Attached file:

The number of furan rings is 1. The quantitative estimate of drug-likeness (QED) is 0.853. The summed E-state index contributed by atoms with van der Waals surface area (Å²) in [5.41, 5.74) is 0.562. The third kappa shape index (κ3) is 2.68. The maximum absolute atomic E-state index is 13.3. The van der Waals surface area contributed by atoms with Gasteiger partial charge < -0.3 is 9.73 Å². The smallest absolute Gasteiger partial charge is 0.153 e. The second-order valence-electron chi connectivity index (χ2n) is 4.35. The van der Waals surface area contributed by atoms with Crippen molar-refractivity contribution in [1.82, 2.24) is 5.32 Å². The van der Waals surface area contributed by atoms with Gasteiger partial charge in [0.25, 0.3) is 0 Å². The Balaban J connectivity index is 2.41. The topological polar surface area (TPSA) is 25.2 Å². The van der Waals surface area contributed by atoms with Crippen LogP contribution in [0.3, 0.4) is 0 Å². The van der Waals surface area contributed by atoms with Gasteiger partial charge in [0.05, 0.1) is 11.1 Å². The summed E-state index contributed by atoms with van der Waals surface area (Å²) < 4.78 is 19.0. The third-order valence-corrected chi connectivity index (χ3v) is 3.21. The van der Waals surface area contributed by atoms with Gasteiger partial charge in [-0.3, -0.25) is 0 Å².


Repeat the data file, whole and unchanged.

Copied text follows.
The number of furan rings is 1. The quantitative estimate of drug-likeness (QED) is 0.853. The summed E-state index contributed by atoms with van der Waals surface area (Å²) in [5.41, 5.74) is 0.562. The third kappa shape index (κ3) is 2.68. The maximum absolute atomic E-state index is 13.3. The van der Waals surface area contributed by atoms with Gasteiger partial charge < -0.3 is 9.73 Å². The smallest absolute Gasteiger partial charge is 0.153 e. The second-order valence-electron chi connectivity index (χ2n) is 4.35. The van der Waals surface area contributed by atoms with Crippen molar-refractivity contribution in [1.82, 2.24) is 5.32 Å². The van der Waals surface area contributed by atoms with Gasteiger partial charge in [0.25, 0.3) is 0 Å². The Balaban J connectivity index is 2.41. The topological polar surface area (TPSA) is 25.2 Å². The van der Waals surface area contributed by atoms with Crippen LogP contribution in [0.3, 0.4) is 0 Å². The van der Waals surface area contributed by atoms with Gasteiger partial charge in [0.05, 0.1) is 11.1 Å². The summed E-state index contributed by atoms with van der Waals surface area (Å²) < 4.78 is 19.0. The third-order valence-corrected chi connectivity index (χ3v) is 3.21. The van der Waals surface area contributed by atoms with Gasteiger partial charge in [-0.3, -0.25) is 0 Å².